Preparing for Grocery Store Protests
Written by Emily F. Evitt
As Californians lose patience with the stay-at-home orders, we can expect more protests across the state. And as customers face shortages and stores enforce limits on their purchases, protests at grocery stores may be particularly likely. How can grocery stores protect themselves?
California’s Constitution grants broader free speech rights than the First Amendment. Indeed, under certain circumstances – namely cases involving shopping malls – courts have held that California’s free speech right extends to private property where that property is the functional equivalent of a traditional public forum. See Robbins v. Pruneyard Shopping Center, 23 Cal. 3d 899 (1979).
Emboldened by California’s free speech law, protestors have repeatedly tried to demonstrate outside grocery stores. But private property owners have fought back and won, and in doing so they have established a robust body of law protecting grocery stores’ rights.
To name a few, store owners have won cases where protestors sought to demonstrate outside: (1) Trader Joe’s (see Trader Joe’s v. Progressive Campaigns, Inc., 73 Cal. App. 4th 425 (1999)); (2) Albertson’s (see Albertson’s, Inc. v. Young, 107 Cal. App. 4th 106 (2003)); (3) Target (see Van v. Target Corp., 155 Cal. App. 4th 1375 (2007)); and (4) Ralphs (see Ralphs Grocery Co. v. United Food & Commercial Workers Union Local 8, 55 Cal. 4th 1083 (2012)).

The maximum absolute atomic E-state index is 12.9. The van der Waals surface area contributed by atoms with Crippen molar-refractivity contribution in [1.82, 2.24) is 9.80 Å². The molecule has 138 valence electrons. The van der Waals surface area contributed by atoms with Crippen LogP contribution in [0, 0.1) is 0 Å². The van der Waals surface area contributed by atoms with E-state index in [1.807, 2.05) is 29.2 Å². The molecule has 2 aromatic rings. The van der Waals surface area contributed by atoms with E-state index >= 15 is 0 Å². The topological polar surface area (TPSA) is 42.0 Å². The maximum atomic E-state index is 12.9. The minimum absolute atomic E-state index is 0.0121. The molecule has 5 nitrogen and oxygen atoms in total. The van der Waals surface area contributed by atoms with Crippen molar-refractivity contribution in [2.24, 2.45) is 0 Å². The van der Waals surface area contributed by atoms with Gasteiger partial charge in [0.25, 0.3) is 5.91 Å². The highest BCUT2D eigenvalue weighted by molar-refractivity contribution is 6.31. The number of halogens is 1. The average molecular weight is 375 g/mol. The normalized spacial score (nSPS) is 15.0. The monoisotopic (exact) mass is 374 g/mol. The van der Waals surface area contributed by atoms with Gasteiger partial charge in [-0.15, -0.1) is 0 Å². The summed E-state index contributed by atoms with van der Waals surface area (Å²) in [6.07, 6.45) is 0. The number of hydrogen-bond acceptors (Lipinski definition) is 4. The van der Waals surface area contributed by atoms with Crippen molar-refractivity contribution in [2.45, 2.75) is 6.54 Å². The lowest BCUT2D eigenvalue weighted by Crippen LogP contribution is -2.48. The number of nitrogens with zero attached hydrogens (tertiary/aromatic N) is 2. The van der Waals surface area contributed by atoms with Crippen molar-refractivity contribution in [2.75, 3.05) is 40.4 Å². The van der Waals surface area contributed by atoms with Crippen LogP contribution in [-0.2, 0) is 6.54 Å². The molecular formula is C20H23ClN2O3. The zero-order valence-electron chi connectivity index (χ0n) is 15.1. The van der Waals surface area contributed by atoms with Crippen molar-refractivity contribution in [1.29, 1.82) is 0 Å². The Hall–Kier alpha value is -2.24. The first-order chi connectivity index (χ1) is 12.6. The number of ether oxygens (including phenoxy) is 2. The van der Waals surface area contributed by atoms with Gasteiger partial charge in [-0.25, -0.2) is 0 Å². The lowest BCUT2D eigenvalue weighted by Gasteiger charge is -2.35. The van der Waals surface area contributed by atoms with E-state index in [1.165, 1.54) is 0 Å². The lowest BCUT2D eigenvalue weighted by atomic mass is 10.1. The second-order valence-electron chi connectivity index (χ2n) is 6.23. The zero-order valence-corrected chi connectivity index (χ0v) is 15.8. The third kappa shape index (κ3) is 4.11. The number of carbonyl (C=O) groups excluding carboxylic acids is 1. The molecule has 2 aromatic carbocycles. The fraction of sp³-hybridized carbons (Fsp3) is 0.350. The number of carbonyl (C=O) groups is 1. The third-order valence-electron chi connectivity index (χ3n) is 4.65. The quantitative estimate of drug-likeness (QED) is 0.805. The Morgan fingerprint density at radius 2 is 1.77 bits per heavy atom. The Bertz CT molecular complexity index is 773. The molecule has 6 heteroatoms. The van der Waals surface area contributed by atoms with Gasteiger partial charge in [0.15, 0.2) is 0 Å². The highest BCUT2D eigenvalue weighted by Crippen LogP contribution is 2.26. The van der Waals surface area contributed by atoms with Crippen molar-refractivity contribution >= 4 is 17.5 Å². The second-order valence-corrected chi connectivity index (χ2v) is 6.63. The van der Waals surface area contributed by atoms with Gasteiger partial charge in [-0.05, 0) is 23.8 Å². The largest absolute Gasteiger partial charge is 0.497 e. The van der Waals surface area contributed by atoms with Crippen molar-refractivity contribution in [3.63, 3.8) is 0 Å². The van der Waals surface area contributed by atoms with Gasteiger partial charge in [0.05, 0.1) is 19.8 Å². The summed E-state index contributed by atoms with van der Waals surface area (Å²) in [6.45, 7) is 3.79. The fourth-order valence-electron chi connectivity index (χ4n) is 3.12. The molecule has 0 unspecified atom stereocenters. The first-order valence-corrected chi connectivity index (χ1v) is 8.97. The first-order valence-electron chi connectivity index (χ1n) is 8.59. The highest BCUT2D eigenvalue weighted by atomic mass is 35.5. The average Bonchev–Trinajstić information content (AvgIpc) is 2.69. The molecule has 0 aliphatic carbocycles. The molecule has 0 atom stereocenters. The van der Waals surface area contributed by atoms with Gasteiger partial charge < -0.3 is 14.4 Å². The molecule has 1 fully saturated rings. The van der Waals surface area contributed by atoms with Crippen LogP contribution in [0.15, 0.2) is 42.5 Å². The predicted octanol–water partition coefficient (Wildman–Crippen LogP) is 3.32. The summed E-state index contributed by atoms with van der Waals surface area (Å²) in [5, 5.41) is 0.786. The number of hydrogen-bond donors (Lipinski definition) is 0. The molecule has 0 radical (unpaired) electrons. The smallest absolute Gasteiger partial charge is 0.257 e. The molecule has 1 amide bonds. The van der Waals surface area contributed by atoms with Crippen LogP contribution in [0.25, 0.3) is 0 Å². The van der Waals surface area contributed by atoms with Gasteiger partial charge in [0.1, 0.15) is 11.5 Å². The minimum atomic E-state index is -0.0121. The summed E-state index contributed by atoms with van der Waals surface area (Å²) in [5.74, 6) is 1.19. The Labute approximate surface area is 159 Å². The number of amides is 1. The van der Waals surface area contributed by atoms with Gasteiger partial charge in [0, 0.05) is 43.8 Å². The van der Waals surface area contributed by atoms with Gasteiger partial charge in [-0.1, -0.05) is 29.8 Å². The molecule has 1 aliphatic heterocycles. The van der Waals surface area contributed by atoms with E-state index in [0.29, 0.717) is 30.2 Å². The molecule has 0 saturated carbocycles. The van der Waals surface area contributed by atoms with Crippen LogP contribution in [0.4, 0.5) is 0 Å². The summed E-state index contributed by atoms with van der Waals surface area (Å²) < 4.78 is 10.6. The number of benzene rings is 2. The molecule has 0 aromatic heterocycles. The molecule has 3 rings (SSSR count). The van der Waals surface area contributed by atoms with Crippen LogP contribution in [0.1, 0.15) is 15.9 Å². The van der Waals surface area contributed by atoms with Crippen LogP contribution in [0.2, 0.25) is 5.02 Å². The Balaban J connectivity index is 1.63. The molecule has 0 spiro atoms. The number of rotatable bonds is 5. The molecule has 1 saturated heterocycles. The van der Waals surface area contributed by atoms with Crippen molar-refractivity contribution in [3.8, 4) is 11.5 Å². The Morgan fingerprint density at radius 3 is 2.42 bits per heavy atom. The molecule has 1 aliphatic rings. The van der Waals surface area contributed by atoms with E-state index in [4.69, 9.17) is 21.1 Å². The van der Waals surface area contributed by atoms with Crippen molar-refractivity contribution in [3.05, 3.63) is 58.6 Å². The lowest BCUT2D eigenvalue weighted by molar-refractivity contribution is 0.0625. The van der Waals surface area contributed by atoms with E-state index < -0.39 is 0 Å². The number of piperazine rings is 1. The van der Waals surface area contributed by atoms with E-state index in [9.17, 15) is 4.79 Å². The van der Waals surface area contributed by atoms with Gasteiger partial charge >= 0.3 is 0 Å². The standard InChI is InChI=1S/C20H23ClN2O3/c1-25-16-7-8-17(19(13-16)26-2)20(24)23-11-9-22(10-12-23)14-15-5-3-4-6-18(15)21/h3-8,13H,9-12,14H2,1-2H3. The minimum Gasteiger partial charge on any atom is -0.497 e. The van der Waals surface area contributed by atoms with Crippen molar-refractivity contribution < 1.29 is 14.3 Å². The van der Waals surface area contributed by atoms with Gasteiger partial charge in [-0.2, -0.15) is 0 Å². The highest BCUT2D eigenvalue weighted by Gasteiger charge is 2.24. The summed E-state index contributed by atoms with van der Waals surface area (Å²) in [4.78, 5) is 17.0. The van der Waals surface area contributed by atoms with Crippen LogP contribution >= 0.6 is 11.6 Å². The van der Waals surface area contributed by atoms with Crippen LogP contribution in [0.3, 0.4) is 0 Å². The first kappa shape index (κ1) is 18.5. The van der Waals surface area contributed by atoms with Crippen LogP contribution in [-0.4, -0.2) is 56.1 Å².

Ralphs Grocery, which was decided by the California Supreme Court in 2012, was the culmination and synthesis of these cases. In it, the Court explained that – unlike the common areas of shopping malls – the areas outside grocery stores are not the functional equivalent of a traditional public forum because they are not designed to encourage shoppers to gather for entertainment, relaxation, or conversation. Therefore, the public has no free speech right in grocery store entrances and parking lots (though different rules govern labor protests).
In anticipation of consumer protests, grocery stores should consider the following steps:
- Confirm that your grocery store entrance and parking lot are not designed in a way that encourages entertainment, relaxation, or conversation. While courts have found that a courtesy bench and even a hot dog stand do not convert a store entrance into a public forum, avoid features that would arguably encourage the public to come “hang out” outside your grocery store.
- Strategize with your store’s security team about your plan for responding to a protest. How will your security team contain the protest? At what point will security call the local police?
- Consult with counsel. Counsel can advise both on how to avoid a lawsuit by protestors, and on whether and how to file a lawsuit against protestors.
~Emily F. Evitt is a partner in MSK’s litigation department whose specialties include defending private property owners against California Constitutional free speech claims.